Thanks in large part to the good folks at SportsCenter, where hyperbole is an anchor's best friend, every modestly noteworthy achievement in the modern world of athletics must be classified as "historic" or "making history."
Brett Favre throws his 500th touchdown pass. Historic!
Atlanta's Brooks Conrad commits three errors in a single game. Historic!
Bucknell quarterback Brandon Wesley becomes the first right-handed Plano, Texas, native who once bowled a 300 game and has a sibling named Akilah to twice be named Patriot League Rookie of the Week. Historic!
Truth is, sports don't actually lend themselves to history, in that the confines of the games are extremely limited. Baseball, for example, has a bat, a ball, a bunch of gloves and some grass and dirt. In terms of pure uniqueness, there's only so much a fellow can do.
That being said, when something different and (dare we say) historic actually takes place, it's hard not to stand up and cheer. Sports, after all, thrive upon consistency and regimentation. For many, the beauty of attending a ballgame is knowing what to expect. The sounds, the smells, the sights -- they're comfortable. Familiar. Embracing.
Two nights ago, the Texas Rangers made history.
After beating the Tampa Bay Rays to advance to the American League Championship Series, members of the team retreated to the clubhouse for the customary champagne celebration. Instead of immediately whipping out the bubbly, however, Ranger players -- sensitive to the needs of Josh Hamilton, their star outfielder/recovering addict -- held the first-ever Canada Dry ginger ale Mega Party. With the presumptive AL Most Valuable Player standing in the middle of the room, Hamilton's teammates lathered his brown hair in Canada Dry. The liquid goodness (technically, carbonated water, high fructose corn syrup, citric acid, natural flavors, sodium benzoate [preservative] caramel color) flowed down his face, over his neck and onto his tattooed arms. A smile as wide as Pete Incaviglia crossed his face.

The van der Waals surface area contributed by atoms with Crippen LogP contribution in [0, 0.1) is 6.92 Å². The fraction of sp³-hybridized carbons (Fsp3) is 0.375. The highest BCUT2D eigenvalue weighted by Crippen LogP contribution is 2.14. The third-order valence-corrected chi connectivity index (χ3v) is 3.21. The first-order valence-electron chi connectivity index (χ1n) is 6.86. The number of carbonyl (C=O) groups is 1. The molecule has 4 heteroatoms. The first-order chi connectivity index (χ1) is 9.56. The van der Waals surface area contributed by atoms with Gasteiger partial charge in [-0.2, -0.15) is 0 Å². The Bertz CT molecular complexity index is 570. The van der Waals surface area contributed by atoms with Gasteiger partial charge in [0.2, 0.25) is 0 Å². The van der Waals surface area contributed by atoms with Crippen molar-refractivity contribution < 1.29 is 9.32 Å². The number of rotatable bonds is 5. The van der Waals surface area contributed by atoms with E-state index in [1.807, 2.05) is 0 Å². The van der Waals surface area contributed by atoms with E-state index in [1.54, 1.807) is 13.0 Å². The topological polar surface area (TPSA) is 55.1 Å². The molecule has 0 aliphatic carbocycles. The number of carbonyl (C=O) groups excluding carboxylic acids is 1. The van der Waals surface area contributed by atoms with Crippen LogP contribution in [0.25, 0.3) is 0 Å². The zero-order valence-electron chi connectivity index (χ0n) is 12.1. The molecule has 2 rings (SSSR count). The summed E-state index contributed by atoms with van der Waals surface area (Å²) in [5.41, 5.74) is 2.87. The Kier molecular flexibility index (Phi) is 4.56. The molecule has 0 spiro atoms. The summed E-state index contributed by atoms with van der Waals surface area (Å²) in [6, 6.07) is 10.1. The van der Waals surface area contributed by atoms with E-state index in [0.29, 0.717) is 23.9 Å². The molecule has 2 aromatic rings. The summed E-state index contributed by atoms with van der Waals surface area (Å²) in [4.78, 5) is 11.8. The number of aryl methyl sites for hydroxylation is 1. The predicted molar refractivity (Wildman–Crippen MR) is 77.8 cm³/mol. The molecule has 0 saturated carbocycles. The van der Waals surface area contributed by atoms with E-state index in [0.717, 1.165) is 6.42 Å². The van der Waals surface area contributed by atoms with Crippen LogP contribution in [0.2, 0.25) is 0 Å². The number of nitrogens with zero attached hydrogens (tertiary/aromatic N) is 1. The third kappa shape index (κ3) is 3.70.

"It was amazing, just to get a taste of what a celebration is actually like," a grateful Hamilton said moments later, standing in a hallway as the Rangers remained inside and enjoyed the good stuff. "They didn't bring alcohol in for 10 minutes. The guys doused me good, gave me a lot of hugs and congratulations. It says a lot about my teammates about not wanting to send the wrong message."
Indeed, it does. Baseball is, by nature, a selfish game. We in the media like to talk team-team-team; to ask X Player what it's like sharing a clubhouse with Y Player when, in truth, X Player and Y Player have exchanged all of 12 words the entire season. Generally speaking, baseball teams aren't families, so much as they are business relationships. Your teammates are your co-workers; your manager is your boss; your GM is your CEO.
Hence, it's no surprise that the Rangers -- boasting a true family-like collegiality -- have made it this far. What Hamilton's teammates did for him is, indeed, historic, in that it dispels assumptions (Athletes are selfish jerks; athletes look out only for themselves; etc. ...) and oozes of unparalleled goodness.
In my career as a sportswriter, I have witnessed my fair share of playoff celebrations. The clubhouse guys break out the plastic wrap, coating the entire room. They wheel in cases of alcohol, dole out commemorative T-shirts and hats, prepare for the onslaught of reporters and TV cameras. Upon leaving such an affair, one feels like roadkill and smells like the floor of the Stone Balloon. If I never cover another one, I'll be a happy man.
That said, I wish I were there for the Canada Dry.